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Late goal sinks Barons in Game 3

by Ryan Dittrick / Edmonton Oilers
Toronto, ON - The Oklahoma City Barons battled back from 2-0 and 3-2 deficits, but a late goal by Matt Frattin (his second of the night) and an empty-netter by Jerry D'Amigo sealed the visitors' fate in a 5-2 loss Monday evening at the Ricoh Coliseum.

The Barons now trail the AHL's Western Conference Final series 2-1, recording their first road loss of the post-season in the process.

"I thought our team played a very strong game tonight," said Head Coach Todd Nelson. "But we have to make sure we're mentally ready, because we had a couple brain cramps that resulted in goals against. We have to clean that up and get ready for a big Game 4."

Marlies goaltender Ben Scrivens made 25 saves, allowing three goals in which the Barons' line of Chris VandeVelde, Teemu Hartikainen and Magnus Paajarvi all factored in on.

"We played good the whole game," said Paajarvi, who collected a goal and an assist. "We played like we wanted to, we executed well. We need to keep playing like this, because if we do, we're going to have a really good chance to win the next game. They played well, too, but if we stick to our system we should have the advantage."

It still can't silence the sting of giving it up with only 2:02 on the clock.

"It's really hard. It sucks. But (Frattin) came in, made a nice shot and it's hard to make that save."

"It's tough to lose when there's only a couple minutes left in the game," Hartikainen added. "Especially when you've battled hard, coming back three times. But it's a new game on Wednesday.

"We have to win it."

It wasn't the start OKC wanted. With Curtis Hamilton serving a boarding minor, Philippe Dupuis curled to the middle and beat Yann Danis with a seeing-eye, on-the-ice attempt at 12:35 to put the Marlies up 1-0.

Danis, who's now sporting a 2.34 goals-against average and .903 save percentage, stopped 23 Marlies attempts in the loss.

Toronto's Korbinian Holzer and Jay Rosehill served time late in the period, giving the Barons separate chances to equalize, but they couldn't despite rifling 13 first-period shots on Ben Scrivens.

Midway through the second and with the Barons in full control, Hartikainen's stick was slashed in two as he led the visitors' offensive charge. No. 10 expressed his displeasure, and was later punished for it.

Following a neutral zone draw, Hartikainen hauled down a Marlies winger -- a small shove, at best. Still, he was charged with elbowing on the play, giving the dangerous Toronto power-play another chance to make an impact.

With the extra man and space to work with, Jake Gardiner walked to the middle and released a quick shot into the low slot. Ryan Hamilton was in the right spot, redirecting the dish past Danis at 14:57.

But Hartikainen wasn't deterred. Rather than complain and get in the referee's ear, he got back to work in helping the Barons make a game of it. On a power-play of their own late in the period, Bryan Rodney curled into the slot and snapped a shot under the bar to get OKC on the board.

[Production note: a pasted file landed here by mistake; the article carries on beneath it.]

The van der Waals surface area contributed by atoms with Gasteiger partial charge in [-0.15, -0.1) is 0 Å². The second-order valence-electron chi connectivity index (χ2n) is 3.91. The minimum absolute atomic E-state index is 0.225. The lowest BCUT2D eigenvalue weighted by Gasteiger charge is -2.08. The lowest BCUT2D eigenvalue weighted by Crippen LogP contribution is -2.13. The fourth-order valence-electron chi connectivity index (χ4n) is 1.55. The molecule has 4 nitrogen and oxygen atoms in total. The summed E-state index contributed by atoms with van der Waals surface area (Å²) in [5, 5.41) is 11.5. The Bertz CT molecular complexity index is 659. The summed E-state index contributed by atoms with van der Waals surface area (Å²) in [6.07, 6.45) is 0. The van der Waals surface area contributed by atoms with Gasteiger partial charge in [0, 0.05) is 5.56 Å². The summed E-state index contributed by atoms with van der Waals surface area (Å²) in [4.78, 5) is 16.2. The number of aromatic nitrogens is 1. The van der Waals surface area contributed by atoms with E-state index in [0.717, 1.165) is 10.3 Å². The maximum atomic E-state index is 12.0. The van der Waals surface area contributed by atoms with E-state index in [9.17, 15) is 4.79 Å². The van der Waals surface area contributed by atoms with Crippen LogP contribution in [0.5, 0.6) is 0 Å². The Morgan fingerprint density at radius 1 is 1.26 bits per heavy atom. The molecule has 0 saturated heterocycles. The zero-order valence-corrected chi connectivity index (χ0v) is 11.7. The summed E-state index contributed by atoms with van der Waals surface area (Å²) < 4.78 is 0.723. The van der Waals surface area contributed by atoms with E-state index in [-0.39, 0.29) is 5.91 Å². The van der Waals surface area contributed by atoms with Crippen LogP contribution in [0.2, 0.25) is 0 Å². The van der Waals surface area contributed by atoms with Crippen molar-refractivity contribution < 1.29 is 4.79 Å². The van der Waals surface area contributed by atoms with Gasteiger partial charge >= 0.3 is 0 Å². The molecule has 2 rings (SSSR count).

Hartikainen set it all up.

"I got a little adrenaline in my blood and that gave me a quicker step in driving to the net," he said. "I was a little angry and it helped me the rest of the game. I controlled the puck in the corner, got some shots and got an assist."

1:19 later, this time at even-strength, the score was reset at 2-2. Hartikainen dished to Dylan Yeo, who placed a shot low and at Scrivens' knees. The rebound popped out, where Chris VandeVelde pounced and cashed on his backhand to tie it up.

"He's tough to play against," said Nelson, referencing No. 10's visible mean streak that helped get the team back in it. "He's a big, strong guy that controls the puck well. He's a guy that's able to draw penalties because of his strength -- and that has to continue. If we had more guys playing that way, then we'd have had more opportunities to score goals.

"We have to have all 20 guys going. There were a couple guys that could have had a better game tonight."

Frattin got it right back, beating Danis blocker side with a laser at 19:17, giving the Marlies a 3-2 lead heading into the third.

"[Frattin is] a good hockey player," Nelson explained. "He's a guy that we have to try and contain and not give him too many opportunities, because when he gets one, he usually buries it."

The 24-year-old Edmonton product has now scored eight goals and 10 points in the post-season.

The Barons were presented with a late-game power-play chance, extended to a 6-on-4 advantage when Danis was brought to the bench for an extra-attacker. It didn't help, as the club struggled to gain possession en route to an empty-netter by Jerry D'Amigo.

It was only the first shorthanded goal surrendered by the Barons in the post-season and just the second all year.

OKC has now given up 11 goals in three games to open the series -- an unfamiliar scene, considering the club's penchant in controlling a game defensively throughout the regular season.

"We've got to go back, look at the goals and see what happened," said Paajarvi, the game's second star. "We'll look at the video (tomorrow) to see what we're doing wrong."

The Barons and Marlies return to action Wednesday back at the Ricoh Coliseum for Game 4.

-- Ryan Dittrick,

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